Virginia university loses pharmacy accreditation

The Accreditation Council for Pharmacy Education revoked Hampton University School of Pharmacy's accreditation, the Daily Press reported. 

The council cited compliance issues with "educational outcomes" and "progression," as the reason it withdrew the Virginia university's accreditation. 

The dean of the pharmacy school said in a letter to students that the school will implement a "teach-out" plan that the accreditation council approved so students through the class of 2023 can still graduate with the necessary credentials. 

Dean Anand Iyer, PhD, said the school plans to appeal the council's decision. 

The council cited "issues of compliance with the following standard: Standard No. 17: Progression," Dr. Iyer said in the letter. 

He also said the council found Hampton's program to be "partially compliant for Standard 24: Assessment elements for Section I: Educational Outcomes."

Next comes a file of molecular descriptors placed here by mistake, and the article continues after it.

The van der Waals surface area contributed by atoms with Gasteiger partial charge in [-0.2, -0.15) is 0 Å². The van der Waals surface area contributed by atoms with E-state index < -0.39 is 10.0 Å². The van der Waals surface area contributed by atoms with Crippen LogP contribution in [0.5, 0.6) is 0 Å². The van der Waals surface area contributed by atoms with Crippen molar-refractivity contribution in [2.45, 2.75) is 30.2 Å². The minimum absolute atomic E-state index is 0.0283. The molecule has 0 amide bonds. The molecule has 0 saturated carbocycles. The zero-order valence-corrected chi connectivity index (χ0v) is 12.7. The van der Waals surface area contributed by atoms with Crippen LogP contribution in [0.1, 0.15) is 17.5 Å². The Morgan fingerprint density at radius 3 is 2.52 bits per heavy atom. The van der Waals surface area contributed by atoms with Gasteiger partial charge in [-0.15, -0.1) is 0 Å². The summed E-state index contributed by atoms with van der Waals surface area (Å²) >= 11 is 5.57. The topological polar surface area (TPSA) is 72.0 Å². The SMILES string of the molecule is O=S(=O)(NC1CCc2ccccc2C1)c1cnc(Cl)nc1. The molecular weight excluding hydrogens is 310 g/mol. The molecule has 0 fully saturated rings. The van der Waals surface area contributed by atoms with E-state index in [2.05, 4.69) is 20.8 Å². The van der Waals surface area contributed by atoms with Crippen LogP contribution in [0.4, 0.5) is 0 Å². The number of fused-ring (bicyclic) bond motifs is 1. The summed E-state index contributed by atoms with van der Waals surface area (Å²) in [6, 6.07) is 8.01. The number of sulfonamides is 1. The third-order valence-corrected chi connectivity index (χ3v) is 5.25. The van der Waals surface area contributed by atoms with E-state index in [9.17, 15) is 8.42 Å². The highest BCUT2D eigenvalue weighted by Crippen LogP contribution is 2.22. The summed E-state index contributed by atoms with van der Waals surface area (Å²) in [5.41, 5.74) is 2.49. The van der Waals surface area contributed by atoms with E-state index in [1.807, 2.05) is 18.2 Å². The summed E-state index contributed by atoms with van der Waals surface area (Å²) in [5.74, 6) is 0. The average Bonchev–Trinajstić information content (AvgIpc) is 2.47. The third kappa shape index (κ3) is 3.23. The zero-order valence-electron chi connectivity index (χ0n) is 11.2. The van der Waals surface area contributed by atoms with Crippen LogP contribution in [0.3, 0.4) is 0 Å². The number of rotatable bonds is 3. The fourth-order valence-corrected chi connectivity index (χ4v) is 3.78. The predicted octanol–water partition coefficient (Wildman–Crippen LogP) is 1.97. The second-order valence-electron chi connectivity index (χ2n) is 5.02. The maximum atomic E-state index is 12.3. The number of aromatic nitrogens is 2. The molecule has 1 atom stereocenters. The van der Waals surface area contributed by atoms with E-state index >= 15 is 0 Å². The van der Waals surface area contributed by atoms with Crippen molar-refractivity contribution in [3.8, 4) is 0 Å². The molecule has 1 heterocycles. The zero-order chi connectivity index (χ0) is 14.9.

The letter did not detail the compliance issues. 

Becker's Hospital Review has reached out to Hampton University for comment and will update this story accordingly. 

The school has had issues with its students' passing rates on the North American Pharmacist Licensure Examination, according to the Daily Press

About 89 percent of all graduates from accredited university programs pass the test on their first try, but only about 73 percent of 2018 graduates from Hampton passed in 2018, according to data cited by the Daily Press

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